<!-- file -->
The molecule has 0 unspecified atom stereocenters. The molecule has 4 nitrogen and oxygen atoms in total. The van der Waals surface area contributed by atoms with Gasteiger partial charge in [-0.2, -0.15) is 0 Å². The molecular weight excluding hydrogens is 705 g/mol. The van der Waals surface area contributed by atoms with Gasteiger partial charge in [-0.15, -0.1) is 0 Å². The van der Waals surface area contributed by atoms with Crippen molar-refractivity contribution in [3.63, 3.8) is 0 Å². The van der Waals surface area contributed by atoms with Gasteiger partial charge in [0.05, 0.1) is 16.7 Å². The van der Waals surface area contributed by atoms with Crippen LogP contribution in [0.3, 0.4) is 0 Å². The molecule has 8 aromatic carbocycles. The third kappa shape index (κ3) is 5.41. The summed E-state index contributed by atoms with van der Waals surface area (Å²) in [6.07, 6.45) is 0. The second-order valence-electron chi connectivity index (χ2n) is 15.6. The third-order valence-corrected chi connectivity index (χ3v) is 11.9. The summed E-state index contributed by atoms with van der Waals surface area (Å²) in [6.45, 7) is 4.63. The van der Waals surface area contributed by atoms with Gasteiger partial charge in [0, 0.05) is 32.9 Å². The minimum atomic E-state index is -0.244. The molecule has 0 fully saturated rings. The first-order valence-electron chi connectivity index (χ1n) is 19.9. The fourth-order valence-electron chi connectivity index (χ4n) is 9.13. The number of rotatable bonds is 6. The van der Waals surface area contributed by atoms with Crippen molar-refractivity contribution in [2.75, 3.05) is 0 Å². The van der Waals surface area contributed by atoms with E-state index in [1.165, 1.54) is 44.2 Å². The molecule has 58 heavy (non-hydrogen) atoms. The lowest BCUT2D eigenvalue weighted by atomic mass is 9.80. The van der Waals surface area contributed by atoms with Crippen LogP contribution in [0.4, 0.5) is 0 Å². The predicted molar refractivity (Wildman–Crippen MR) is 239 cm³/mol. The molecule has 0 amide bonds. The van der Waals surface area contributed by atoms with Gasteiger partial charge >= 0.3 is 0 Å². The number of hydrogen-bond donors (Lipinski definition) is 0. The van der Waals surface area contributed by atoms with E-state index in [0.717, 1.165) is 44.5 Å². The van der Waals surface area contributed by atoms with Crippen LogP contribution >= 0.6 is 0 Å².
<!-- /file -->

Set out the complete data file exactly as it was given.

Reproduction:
The molecule has 0 unspecified atom stereocenters. The molecule has 4 nitrogen and oxygen atoms in total. The van der Waals surface area contributed by atoms with Gasteiger partial charge in [-0.2, -0.15) is 0 Å². The molecular weight excluding hydrogens is 705 g/mol. The van der Waals surface area contributed by atoms with Gasteiger partial charge in [-0.15, -0.1) is 0 Å². The van der Waals surface area contributed by atoms with Crippen molar-refractivity contribution in [3.63, 3.8) is 0 Å². The van der Waals surface area contributed by atoms with Gasteiger partial charge in [0.05, 0.1) is 16.7 Å². The van der Waals surface area contributed by atoms with Crippen LogP contribution in [0.3, 0.4) is 0 Å². The molecule has 8 aromatic carbocycles. The third kappa shape index (κ3) is 5.41. The summed E-state index contributed by atoms with van der Waals surface area (Å²) in [6.07, 6.45) is 0. The second-order valence-electron chi connectivity index (χ2n) is 15.6. The third-order valence-corrected chi connectivity index (χ3v) is 11.9. The summed E-state index contributed by atoms with van der Waals surface area (Å²) in [6.45, 7) is 4.63. The van der Waals surface area contributed by atoms with Gasteiger partial charge in [0, 0.05) is 32.9 Å². The minimum atomic E-state index is -0.244. The molecule has 0 fully saturated rings. The first-order valence-electron chi connectivity index (χ1n) is 19.9. The fourth-order valence-electron chi connectivity index (χ4n) is 9.13. The number of rotatable bonds is 6. The van der Waals surface area contributed by atoms with Crippen molar-refractivity contribution in [2.75, 3.05) is 0 Å². The van der Waals surface area contributed by atoms with E-state index in [1.165, 1.54) is 44.2 Å². The molecule has 58 heavy (non-hydrogen) atoms. The lowest BCUT2D eigenvalue weighted by atomic mass is 9.80. The van der Waals surface area contributed by atoms with Crippen LogP contribution in [0.4, 0.5) is 0 Å². The predicted molar refractivity (Wildman–Crippen MR) is 239 cm³/mol. The molecule has 0 amide bonds. The van der Waals surface area contributed by atoms with Gasteiger partial charge >= 0.3 is 0 Å². The number of hydrogen-bond donors (Lipinski definition) is 0. The van der Waals surface area contributed by atoms with E-state index in [0.717, 1.165) is 44.5 Å². The van der Waals surface area contributed by atoms with Crippen LogP contribution >= 0.6 is 0 Å².